Disrupting the Library, part 7

Disruptive Suggestion #6:  Be Utterly Transparent

Radically embrace the truth.  I love it, but can you think of anything more scary?  What is your library’s truth–maybe use has decreased significantly in the past decade?  Maybe you don’t know what your users want?  Maybe you have been slammed recently on Twitter?  Maybe the campus library is the laughing stock of the college?   If you are in denial about the relationship between your library and its user community things will never improve.  The only way to get out of whatever uncomfortable situation the library is in is to fully accept it and commit to improving it.  Or maybe you don’t even know what your user community thinks of you, in which case it is time to find out.

Ever shop at Whole Foods?  Every Whole Foods I have been in posts comments and questions from their suggestion box on a public bulletin board with responses from the manager.  This would be a great approach for a library.  Done a large scale user survey with scary results?  Make the results public, along with the improvement plan.  Launch a service that missed the mark?  Own it.  And either scrap it or improve it so it does help your users.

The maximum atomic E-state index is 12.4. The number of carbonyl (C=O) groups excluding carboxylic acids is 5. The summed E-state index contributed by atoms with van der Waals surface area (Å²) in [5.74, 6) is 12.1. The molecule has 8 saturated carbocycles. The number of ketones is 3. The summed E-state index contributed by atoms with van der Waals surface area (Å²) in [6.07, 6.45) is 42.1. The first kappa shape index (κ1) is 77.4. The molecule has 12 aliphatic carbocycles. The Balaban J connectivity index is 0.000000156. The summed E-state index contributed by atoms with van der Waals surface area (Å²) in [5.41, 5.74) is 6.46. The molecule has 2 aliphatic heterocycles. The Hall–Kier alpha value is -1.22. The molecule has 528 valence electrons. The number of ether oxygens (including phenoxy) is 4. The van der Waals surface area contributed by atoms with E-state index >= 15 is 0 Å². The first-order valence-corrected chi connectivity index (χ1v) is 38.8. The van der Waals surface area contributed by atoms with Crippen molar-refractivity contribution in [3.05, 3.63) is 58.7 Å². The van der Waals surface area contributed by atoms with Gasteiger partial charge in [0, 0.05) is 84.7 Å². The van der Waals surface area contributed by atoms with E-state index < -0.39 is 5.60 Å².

I hope this series was helpful not only helping you to see how libraries can be disrupted–radically transformed into better service outlets–but also in showing you that the breadth of business literature can be applied to improving libraries and other mission driven organizations.


This is the final installment of a seven part series that not only provides suggestions for transforming and innovating in the library, but also (and more importantly) shows how business literature is helpful in improving the services we provide.  As a case study the series refers to concepts presented in the Forbes.com article 6 Highly Profitable Ways to Disrupt Your Industry.




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